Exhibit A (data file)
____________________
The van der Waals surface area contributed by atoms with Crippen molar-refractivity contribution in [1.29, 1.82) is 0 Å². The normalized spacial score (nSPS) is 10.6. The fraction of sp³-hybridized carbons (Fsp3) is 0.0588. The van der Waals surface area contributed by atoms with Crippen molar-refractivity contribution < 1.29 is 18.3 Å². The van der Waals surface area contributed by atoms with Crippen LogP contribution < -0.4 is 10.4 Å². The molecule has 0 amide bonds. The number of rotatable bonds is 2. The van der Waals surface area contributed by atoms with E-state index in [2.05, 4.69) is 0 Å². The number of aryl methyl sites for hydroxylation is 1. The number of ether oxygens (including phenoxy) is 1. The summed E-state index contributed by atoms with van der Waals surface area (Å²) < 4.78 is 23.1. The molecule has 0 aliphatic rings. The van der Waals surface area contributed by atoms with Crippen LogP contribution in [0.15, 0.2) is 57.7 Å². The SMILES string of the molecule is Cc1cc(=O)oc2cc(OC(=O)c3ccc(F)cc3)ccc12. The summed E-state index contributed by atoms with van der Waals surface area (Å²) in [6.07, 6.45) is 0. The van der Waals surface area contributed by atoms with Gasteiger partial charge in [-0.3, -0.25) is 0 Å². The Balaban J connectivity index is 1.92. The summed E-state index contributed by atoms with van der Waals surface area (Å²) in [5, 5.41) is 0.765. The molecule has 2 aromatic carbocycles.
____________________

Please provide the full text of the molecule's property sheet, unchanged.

The van der Waals surface area contributed by atoms with Crippen molar-refractivity contribution in [1.29, 1.82) is 0 Å². The normalized spacial score (nSPS) is 10.6. The fraction of sp³-hybridized carbons (Fsp3) is 0.0588. The van der Waals surface area contributed by atoms with Crippen molar-refractivity contribution < 1.29 is 18.3 Å². The van der Waals surface area contributed by atoms with Crippen LogP contribution < -0.4 is 10.4 Å². The molecule has 0 amide bonds. The number of rotatable bonds is 2. The van der Waals surface area contributed by atoms with E-state index in [2.05, 4.69) is 0 Å². The number of aryl methyl sites for hydroxylation is 1. The number of ether oxygens (including phenoxy) is 1. The summed E-state index contributed by atoms with van der Waals surface area (Å²) < 4.78 is 23.1. The molecule has 0 aliphatic rings. The van der Waals surface area contributed by atoms with Crippen LogP contribution in [0.15, 0.2) is 57.7 Å². The SMILES string of the molecule is Cc1cc(=O)oc2cc(OC(=O)c3ccc(F)cc3)ccc12. The summed E-state index contributed by atoms with van der Waals surface area (Å²) in [6.07, 6.45) is 0. The van der Waals surface area contributed by atoms with Gasteiger partial charge in [-0.3, -0.25) is 0 Å². The Balaban J connectivity index is 1.92. The summed E-state index contributed by atoms with van der Waals surface area (Å²) in [5, 5.41) is 0.765. The molecule has 2 aromatic carbocycles.